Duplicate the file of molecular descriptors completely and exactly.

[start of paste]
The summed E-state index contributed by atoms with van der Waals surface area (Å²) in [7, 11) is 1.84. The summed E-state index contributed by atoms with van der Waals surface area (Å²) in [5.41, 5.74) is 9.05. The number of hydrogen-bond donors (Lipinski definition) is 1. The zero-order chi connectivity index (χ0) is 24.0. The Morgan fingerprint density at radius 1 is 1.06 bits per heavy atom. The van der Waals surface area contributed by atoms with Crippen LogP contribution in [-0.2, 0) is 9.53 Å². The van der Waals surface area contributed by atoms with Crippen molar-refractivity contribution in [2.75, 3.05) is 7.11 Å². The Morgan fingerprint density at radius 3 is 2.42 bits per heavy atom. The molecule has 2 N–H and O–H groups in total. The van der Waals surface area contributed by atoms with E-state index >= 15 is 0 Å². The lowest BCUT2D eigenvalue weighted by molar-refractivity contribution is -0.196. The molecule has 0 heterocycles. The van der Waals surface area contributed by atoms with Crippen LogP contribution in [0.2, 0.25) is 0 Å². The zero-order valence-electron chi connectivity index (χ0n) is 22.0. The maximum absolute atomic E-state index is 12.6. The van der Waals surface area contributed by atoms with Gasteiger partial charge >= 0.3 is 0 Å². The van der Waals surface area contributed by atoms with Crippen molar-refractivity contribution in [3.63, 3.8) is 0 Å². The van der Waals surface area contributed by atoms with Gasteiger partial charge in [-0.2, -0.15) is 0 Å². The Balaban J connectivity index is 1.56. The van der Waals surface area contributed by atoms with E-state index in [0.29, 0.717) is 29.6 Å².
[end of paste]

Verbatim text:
The summed E-state index contributed by atoms with van der Waals surface area (Å²) in [7, 11) is 1.84. The summed E-state index contributed by atoms with van der Waals surface area (Å²) in [5.41, 5.74) is 9.05. The number of hydrogen-bond donors (Lipinski definition) is 1. The zero-order chi connectivity index (χ0) is 24.0. The Morgan fingerprint density at radius 1 is 1.06 bits per heavy atom. The van der Waals surface area contributed by atoms with Crippen LogP contribution in [-0.2, 0) is 9.53 Å². The van der Waals surface area contributed by atoms with Crippen molar-refractivity contribution in [2.75, 3.05) is 7.11 Å². The Morgan fingerprint density at radius 3 is 2.42 bits per heavy atom. The molecule has 2 N–H and O–H groups in total. The van der Waals surface area contributed by atoms with E-state index >= 15 is 0 Å². The lowest BCUT2D eigenvalue weighted by molar-refractivity contribution is -0.196. The molecule has 0 heterocycles. The van der Waals surface area contributed by atoms with Crippen LogP contribution in [0.2, 0.25) is 0 Å². The zero-order valence-electron chi connectivity index (χ0n) is 22.0. The maximum absolute atomic E-state index is 12.6. The van der Waals surface area contributed by atoms with Gasteiger partial charge >= 0.3 is 0 Å². The van der Waals surface area contributed by atoms with Crippen molar-refractivity contribution in [3.63, 3.8) is 0 Å². The van der Waals surface area contributed by atoms with Gasteiger partial charge in [-0.2, -0.15) is 0 Å². The Balaban J connectivity index is 1.56. The van der Waals surface area contributed by atoms with E-state index in [0.29, 0.717) is 29.6 Å².